THE concept of a universal basic income (UBI), an unconditional cash payment to all citizens, has in recent years captured the imagination of a wide spectrum of people, from leftist activists to libertarian Silicon Valley techies. Proponents see a neat solution to poverty and the challenges of automation; detractors argue it would remove the incentive to work. Trials of UBI have been launched, or are about to be, in several countries. Most are publicly funded, although Y Combinator, a Silicon Valley startup accelerator, is starting a privately funded experiment in America.

Finland was one of the first movers. In January 2017 it began a trial for 2,000 people, each receiving €560 ($680) a month. That drew legions of foreign journalists and camera crews. This week, however, international media attention abruptly centred on the ending of the experiment in December 2018. Headlines suggested that it had been “scrapped” or had “failed”. The truth is more nuanced.

The trial was always due to finish after two years, although Kela, Finland’s national welfare body, which was responsible for the experiment, had hoped to expand it (it was denied funding in January). The scheme was also more limited than the hype suggested; it was not a truly universal benefit, because all the recipients were chosen from among the unemployed. And the trial is not ending because of failure. Indeed, Kela has refused to publish any results until it is finished, for privacy reasons and to avoid biasing outcomes. The government simply has other priorities. In particular, it has decided to adopt Danish-style active labour-market policies.

More important, the UBI trial was always as much about the principle of policy experimentation as it was about the outcome. As Heikki Hiilamo of Helsinki University points out, Finland has tested policies before, such as a “full employment” trial which sought to provide a salaried job for every unemployed person in the small town of Paltamo. And the country is still keen on novelty. After the UBI trial, the government is planning to test a universal credit system.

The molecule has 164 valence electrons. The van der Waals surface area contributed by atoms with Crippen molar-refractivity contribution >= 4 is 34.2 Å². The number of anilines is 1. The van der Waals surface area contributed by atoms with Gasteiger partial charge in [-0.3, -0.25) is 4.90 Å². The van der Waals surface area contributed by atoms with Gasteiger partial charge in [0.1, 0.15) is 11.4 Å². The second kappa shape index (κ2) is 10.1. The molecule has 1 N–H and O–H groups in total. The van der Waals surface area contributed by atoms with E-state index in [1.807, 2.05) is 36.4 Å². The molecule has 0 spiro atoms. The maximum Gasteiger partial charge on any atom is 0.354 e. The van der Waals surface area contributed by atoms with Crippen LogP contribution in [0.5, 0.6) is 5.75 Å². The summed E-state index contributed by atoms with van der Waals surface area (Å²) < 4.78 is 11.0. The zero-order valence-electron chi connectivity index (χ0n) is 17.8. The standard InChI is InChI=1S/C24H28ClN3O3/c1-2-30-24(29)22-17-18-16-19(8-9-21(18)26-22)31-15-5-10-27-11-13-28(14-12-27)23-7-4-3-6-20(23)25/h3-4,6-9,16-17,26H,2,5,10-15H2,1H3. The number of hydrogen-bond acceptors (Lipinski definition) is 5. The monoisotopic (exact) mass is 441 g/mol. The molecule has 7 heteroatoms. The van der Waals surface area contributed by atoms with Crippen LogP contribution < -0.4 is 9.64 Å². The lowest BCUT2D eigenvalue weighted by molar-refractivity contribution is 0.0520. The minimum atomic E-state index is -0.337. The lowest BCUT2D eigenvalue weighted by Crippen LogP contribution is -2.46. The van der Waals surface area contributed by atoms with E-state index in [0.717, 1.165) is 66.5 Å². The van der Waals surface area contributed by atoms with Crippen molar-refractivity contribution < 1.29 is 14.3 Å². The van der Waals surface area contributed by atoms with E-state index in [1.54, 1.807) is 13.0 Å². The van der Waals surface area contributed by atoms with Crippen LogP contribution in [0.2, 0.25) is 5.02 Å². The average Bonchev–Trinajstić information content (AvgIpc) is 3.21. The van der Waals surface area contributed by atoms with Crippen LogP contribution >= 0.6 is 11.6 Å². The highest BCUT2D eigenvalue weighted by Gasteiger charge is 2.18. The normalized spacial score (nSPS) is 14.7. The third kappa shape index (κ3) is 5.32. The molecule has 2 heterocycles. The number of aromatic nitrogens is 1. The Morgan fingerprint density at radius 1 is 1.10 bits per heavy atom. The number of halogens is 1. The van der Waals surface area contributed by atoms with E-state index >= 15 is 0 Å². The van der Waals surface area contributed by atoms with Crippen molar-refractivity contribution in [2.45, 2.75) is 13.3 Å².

In its desire to try new policies on a small scale, Finland is no different from many other countries. A study in five Dutch municipalities, billed by some as a basic-income trial, is in fact mainly focused on testing various options for unemployment benefits, dividing participants into three groups. (To be fair, one of these was supposed to receive something much more like a UBI before changes imposed by the national government.)

For all the hype around UBI, surprisingly few are using the most rigorous research approach—a randomised control trial. Y Combinator’s plan in America, as well as an experiment in Kenya run by GiveDirectly, a non-profit organisation, are exceptions. In the Kenyan project, 300 villages were assigned to four groups. In one, villagers get a UBI for 12 years; in the second, for two; in the third, they get a lump sum; the fourth is a control group. But all these trials are just getting started, and none has released results yet.

Meanwhile, other basic-income trials are going ahead. On April 24th the provincial government of Ontario said that it had successfully finished the enrolment phase of its UBI study, which has more than 4,000 participants in four towns. And in Scotland, four local authorities, including Glasgow and Edinburgh, are busy hashing out pilot projects to implement a basic income. Whatever the results of Finland’s trial, a definitive answer on how UBI actually affects citizens’ long-term behaviour is still many years away.